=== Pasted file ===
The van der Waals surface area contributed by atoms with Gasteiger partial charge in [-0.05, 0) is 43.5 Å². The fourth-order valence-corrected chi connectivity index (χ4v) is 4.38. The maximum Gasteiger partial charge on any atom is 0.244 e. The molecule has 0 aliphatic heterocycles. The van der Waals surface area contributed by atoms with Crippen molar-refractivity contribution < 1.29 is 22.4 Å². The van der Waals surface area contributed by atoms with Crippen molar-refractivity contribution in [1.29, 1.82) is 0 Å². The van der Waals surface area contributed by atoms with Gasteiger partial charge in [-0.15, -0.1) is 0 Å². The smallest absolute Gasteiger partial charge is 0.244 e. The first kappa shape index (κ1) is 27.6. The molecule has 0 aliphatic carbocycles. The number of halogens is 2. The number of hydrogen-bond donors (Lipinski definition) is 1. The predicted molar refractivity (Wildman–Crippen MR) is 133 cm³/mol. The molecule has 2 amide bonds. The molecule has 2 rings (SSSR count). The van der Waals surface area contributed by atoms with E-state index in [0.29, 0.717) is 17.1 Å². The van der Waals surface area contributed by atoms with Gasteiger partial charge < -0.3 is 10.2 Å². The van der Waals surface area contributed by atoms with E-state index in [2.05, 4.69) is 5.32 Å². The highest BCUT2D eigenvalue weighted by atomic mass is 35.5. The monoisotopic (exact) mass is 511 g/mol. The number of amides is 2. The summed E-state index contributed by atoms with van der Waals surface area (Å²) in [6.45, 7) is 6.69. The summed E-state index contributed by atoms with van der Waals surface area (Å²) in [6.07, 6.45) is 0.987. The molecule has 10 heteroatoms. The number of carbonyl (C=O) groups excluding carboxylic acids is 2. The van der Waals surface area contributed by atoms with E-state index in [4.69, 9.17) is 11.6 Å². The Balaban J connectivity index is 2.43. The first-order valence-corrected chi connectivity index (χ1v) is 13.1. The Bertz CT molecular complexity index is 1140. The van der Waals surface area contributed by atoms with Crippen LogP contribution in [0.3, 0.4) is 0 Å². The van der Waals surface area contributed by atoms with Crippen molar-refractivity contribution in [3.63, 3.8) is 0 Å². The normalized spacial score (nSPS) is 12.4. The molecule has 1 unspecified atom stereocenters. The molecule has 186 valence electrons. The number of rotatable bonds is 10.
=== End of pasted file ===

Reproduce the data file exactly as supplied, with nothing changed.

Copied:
The van der Waals surface area contributed by atoms with Gasteiger partial charge in [-0.05, 0) is 43.5 Å². The fourth-order valence-corrected chi connectivity index (χ4v) is 4.38. The maximum Gasteiger partial charge on any atom is 0.244 e. The molecule has 0 aliphatic heterocycles. The van der Waals surface area contributed by atoms with Crippen molar-refractivity contribution < 1.29 is 22.4 Å². The van der Waals surface area contributed by atoms with Crippen molar-refractivity contribution in [1.29, 1.82) is 0 Å². The van der Waals surface area contributed by atoms with Gasteiger partial charge in [-0.15, -0.1) is 0 Å². The smallest absolute Gasteiger partial charge is 0.244 e. The first kappa shape index (κ1) is 27.6. The molecule has 0 aliphatic carbocycles. The number of halogens is 2. The number of hydrogen-bond donors (Lipinski definition) is 1. The predicted molar refractivity (Wildman–Crippen MR) is 133 cm³/mol. The molecule has 2 amide bonds. The molecule has 2 rings (SSSR count). The van der Waals surface area contributed by atoms with E-state index in [0.29, 0.717) is 17.1 Å². The van der Waals surface area contributed by atoms with Gasteiger partial charge < -0.3 is 10.2 Å². The van der Waals surface area contributed by atoms with E-state index in [2.05, 4.69) is 5.32 Å². The highest BCUT2D eigenvalue weighted by atomic mass is 35.5. The monoisotopic (exact) mass is 511 g/mol. The number of amides is 2. The summed E-state index contributed by atoms with van der Waals surface area (Å²) in [6.45, 7) is 6.69. The summed E-state index contributed by atoms with van der Waals surface area (Å²) in [6.07, 6.45) is 0.987. The molecule has 10 heteroatoms. The number of carbonyl (C=O) groups excluding carboxylic acids is 2. The van der Waals surface area contributed by atoms with E-state index in [4.69, 9.17) is 11.6 Å². The Balaban J connectivity index is 2.43. The first-order valence-corrected chi connectivity index (χ1v) is 13.1. The Bertz CT molecular complexity index is 1140. The van der Waals surface area contributed by atoms with Crippen LogP contribution in [0.3, 0.4) is 0 Å². The van der Waals surface area contributed by atoms with Crippen molar-refractivity contribution in [3.63, 3.8) is 0 Å². The normalized spacial score (nSPS) is 12.4. The molecule has 1 unspecified atom stereocenters. The molecule has 186 valence electrons. The number of rotatable bonds is 10.